CHANDLER, AZ — Months after a teenager shot in the back twice by a Chandler police officer, new details are emerging about the officer's past in the area, and his situation the night of the shooting.
ABC15 has learned that Officer Chase Babek-Miller's father was on a ride-along with him the night he chased, then shot Anthony Cano.
"A kid on a bicycle is who he is chasing, and all this time his dad is in the car riding shotgun," said Greg Kuykendall, a Tucson-based attorney from Cano's family.
ABC15 has also learned that eight months before he shot Cano twice in the back, Officer Bebak-Miller was shot just a couple of hundred yards away.
The suspect, Rigoberto Polanco Jimenez, hit Officer Chase Bebak-Miller in the leg.
At the time, a spokesperson said the convicted felon fired multiple rounds at the officer as he was running away near Gazelle Meadows Park.
Jimenez later barricaded himself in a home, where he shot and injured two more officers.
It is unclear how long Officer Bebak-Miller was off-the-streets recovering, following his shooting. ABC15 has requested the timeline from Chandler PD.
It is also unknown, at this time, if he underwent an evaluation before returning to patrol. Those are relatively common though, according to experts.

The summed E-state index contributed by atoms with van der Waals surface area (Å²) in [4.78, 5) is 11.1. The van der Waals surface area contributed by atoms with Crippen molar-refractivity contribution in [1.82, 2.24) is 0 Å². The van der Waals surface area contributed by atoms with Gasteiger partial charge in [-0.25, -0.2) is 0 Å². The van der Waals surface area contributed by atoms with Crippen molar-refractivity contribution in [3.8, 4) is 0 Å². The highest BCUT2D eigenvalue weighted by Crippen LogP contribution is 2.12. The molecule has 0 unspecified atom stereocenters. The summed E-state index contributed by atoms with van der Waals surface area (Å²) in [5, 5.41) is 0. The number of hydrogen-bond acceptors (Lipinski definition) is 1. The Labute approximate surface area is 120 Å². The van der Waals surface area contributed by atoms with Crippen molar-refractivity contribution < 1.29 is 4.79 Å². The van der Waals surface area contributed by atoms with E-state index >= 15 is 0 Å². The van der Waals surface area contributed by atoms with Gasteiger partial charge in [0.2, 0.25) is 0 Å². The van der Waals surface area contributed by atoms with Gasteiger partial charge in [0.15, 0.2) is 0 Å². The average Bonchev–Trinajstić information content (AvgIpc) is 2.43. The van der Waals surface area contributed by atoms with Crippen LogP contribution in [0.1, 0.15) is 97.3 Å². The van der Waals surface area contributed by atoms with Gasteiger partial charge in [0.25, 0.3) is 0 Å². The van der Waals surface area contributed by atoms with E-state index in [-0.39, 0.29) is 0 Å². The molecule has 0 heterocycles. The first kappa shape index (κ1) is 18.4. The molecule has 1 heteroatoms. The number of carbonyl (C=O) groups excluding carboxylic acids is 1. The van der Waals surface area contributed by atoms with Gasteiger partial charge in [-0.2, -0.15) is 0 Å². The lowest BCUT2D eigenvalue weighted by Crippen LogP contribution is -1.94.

"Most agencies have some type of screening process to get people back," said Lon Bartel, a former Peoria Police officer who is now a use-of-force expert. "Those types of events do leave marks, and we have to make sure that we heal. Our brain needs to heal the way our body needs to heal."
Kuykendall questions to what degree an officer can heal after an incident like a shooting.
"I recognize it’s terribly traumatic to be shot and the idea of being on the force again, in the same vicinity as where you were shot, running through the night, in the dark, after a person you’ve seen bicycle. I think that could create a lot of trauma," said Kuykendall.
Lon Bartel believes the ride-along and prior shooting are tangential, and not what really matters to the prosecutors reviewing the case for potential criminal charges.
"Ultimately, what it boils down to is was it objectively reasonable?" said Bartel.
Officer Bebak-Miller is now back on "modified duty." It is unclear what exactly that means, Chandler police would not elaborate.
Meanwhile, the case is awaiting criminal review by the Maricopa County Attorney's office.
Activists are calling for Officer Bebak-Miller to be fired, and are protesting weekly outside police headquarters.